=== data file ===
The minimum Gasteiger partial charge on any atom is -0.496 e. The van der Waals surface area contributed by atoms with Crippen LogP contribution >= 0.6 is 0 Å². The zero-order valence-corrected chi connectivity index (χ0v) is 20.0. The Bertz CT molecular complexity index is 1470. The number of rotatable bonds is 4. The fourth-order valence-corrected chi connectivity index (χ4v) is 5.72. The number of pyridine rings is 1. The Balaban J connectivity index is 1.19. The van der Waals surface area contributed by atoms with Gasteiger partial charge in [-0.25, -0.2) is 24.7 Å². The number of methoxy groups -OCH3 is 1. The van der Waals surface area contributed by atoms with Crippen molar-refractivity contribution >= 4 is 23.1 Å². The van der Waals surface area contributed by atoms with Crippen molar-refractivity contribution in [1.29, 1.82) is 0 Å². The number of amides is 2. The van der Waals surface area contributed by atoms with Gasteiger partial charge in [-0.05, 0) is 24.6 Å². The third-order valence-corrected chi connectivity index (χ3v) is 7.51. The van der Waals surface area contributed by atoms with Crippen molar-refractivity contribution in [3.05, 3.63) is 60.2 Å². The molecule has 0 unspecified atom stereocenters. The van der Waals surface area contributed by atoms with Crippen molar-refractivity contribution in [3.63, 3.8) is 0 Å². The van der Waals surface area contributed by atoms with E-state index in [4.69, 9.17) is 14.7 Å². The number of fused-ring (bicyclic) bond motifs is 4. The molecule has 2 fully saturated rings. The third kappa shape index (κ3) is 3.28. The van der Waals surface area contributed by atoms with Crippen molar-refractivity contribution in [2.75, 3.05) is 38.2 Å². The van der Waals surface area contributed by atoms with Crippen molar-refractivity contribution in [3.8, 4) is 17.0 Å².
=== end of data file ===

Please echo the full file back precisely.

The minimum Gasteiger partial charge on any atom is -0.496 e. The van der Waals surface area contributed by atoms with Crippen LogP contribution >= 0.6 is 0 Å². The zero-order valence-corrected chi connectivity index (χ0v) is 20.0. The Bertz CT molecular complexity index is 1470. The number of rotatable bonds is 4. The fourth-order valence-corrected chi connectivity index (χ4v) is 5.72. The number of pyridine rings is 1. The Balaban J connectivity index is 1.19. The van der Waals surface area contributed by atoms with Gasteiger partial charge in [-0.25, -0.2) is 24.7 Å². The number of methoxy groups -OCH3 is 1. The van der Waals surface area contributed by atoms with Crippen molar-refractivity contribution >= 4 is 23.1 Å². The van der Waals surface area contributed by atoms with Crippen molar-refractivity contribution in [1.29, 1.82) is 0 Å². The number of amides is 2. The van der Waals surface area contributed by atoms with Gasteiger partial charge in [-0.05, 0) is 24.6 Å². The third-order valence-corrected chi connectivity index (χ3v) is 7.51. The van der Waals surface area contributed by atoms with Crippen molar-refractivity contribution in [3.05, 3.63) is 60.2 Å². The molecule has 0 unspecified atom stereocenters. The van der Waals surface area contributed by atoms with Crippen molar-refractivity contribution in [3.63, 3.8) is 0 Å². The van der Waals surface area contributed by atoms with E-state index in [4.69, 9.17) is 14.7 Å². The number of fused-ring (bicyclic) bond motifs is 4. The molecule has 2 fully saturated rings. The third kappa shape index (κ3) is 3.28. The van der Waals surface area contributed by atoms with Crippen molar-refractivity contribution in [2.75, 3.05) is 38.2 Å². The van der Waals surface area contributed by atoms with Crippen molar-refractivity contribution in [3.8, 4) is 17.0 Å².